Sunday, September 8, 2013

Friebert's impact on Wisconsin politics greatly understated

Calling Bob Friebert an expert on politics and election laws, as his obituary did this week, is a little like describing Bob Dylan as a harmonica player. It greatly understates his impact and involvement in Wisconsin politics over the last several decades.

Just a partial listing will give an idea of the breadth of his participation. Friebert was involved with every Democratic governor of Wisconsin from Pat Lucey to Jim Doyle -- and no doubt some even before that. He was Al Gore's state campaign chairman in his first presidential run 1988, and continued a long association with Gore ever since, including 2000 when Gore won the presidency but never got to take office.

As a lawyer, Friebert was involved in some historic cases, two in particular that have faded from memory but which are important parts of the state's history:

-- The bitter Hortonville teachers strike in 1974, in which the school board fired the teachers. Friebert, who represented teacher unions for decades, argued the case before the US Supreme Court, but the court ruled 6-3 in 1976 that the board had the right to fire them. The strike led to adoption of the state's mediation-arbitration laws.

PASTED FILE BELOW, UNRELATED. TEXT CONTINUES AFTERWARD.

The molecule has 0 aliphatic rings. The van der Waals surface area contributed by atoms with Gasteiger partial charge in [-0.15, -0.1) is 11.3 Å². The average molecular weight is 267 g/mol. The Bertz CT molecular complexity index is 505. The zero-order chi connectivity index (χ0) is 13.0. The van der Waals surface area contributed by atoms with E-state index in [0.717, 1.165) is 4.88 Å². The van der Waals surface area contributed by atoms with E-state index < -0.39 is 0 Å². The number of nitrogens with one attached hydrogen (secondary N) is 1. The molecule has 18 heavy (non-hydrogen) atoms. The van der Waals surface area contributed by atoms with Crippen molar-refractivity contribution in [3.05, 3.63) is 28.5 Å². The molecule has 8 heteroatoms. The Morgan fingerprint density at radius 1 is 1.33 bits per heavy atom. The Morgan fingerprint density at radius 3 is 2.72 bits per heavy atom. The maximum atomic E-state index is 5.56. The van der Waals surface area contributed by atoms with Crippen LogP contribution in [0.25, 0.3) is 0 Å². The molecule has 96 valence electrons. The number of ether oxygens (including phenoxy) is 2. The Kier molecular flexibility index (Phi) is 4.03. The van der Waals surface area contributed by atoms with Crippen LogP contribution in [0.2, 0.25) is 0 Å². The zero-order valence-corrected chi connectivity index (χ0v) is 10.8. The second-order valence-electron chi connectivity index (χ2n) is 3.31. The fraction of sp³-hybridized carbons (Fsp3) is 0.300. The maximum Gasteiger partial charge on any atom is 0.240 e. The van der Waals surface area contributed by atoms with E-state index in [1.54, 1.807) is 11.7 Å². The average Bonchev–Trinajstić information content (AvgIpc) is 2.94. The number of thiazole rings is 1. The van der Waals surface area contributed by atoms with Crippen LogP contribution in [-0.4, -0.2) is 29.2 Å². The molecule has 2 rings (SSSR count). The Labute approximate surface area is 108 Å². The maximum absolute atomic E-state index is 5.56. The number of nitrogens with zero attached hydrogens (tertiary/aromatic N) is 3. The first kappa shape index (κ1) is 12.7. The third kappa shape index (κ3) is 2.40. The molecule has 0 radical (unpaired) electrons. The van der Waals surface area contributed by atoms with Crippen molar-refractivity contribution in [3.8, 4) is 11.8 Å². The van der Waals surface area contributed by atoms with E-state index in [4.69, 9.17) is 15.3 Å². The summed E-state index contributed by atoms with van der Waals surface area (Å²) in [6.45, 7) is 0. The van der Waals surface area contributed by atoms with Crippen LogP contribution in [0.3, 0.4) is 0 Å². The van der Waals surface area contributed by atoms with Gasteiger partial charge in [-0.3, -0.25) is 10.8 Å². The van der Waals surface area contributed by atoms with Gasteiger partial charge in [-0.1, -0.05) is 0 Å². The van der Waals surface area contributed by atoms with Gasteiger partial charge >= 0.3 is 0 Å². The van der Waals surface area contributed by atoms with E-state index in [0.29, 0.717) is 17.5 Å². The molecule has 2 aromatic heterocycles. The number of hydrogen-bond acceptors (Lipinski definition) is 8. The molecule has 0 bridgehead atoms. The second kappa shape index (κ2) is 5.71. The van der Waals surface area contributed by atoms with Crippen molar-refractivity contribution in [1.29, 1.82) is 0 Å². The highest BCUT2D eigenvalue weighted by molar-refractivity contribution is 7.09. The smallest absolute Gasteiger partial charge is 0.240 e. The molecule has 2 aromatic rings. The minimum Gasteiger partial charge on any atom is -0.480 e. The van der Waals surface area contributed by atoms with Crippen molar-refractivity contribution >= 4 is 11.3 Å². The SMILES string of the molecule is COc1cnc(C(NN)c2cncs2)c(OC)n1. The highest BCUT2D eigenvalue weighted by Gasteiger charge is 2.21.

-- The case when the national Democratic party tried to force Wisconsin Democrats to abandon their long-standing open presidential primary in 1980 and use a system that prevented crossover votes, such as a closed primary or a caucus. The State Supreme Court upheld Wisconsin's right to conduct its own primary, but the US Supreme Court -- with Wisconsin Atty. Gen. Bronson LaFollette and Atty. Bob Friebert representing the state, overturned that ruling and said the national party could make the rules. Friebert, ironically, was a member at the time of the Democratic National Committee, which was suing Wisconsin in the case. (Wisconsin Dems used a caucus system once, in 1984, but the open primary was then restored.)

Friebert and his partner, John Finerty, had a hand in scores, if not hundreds, of campaigns for state and local office, including many judicial races ranging from local judgeships to the State Supreme Court. Finerty, who is still with the Friebert, Finerty, and St. John firm they founded in 1971, was the county courthouse half of the tandem, Friebert the player in the statehouse and national capitol. Services are on Monday.    Death notice

1 comment:

Anonymous said...

If Gore had used Friebert to handle the Florida recount he would have been America's 43rd President.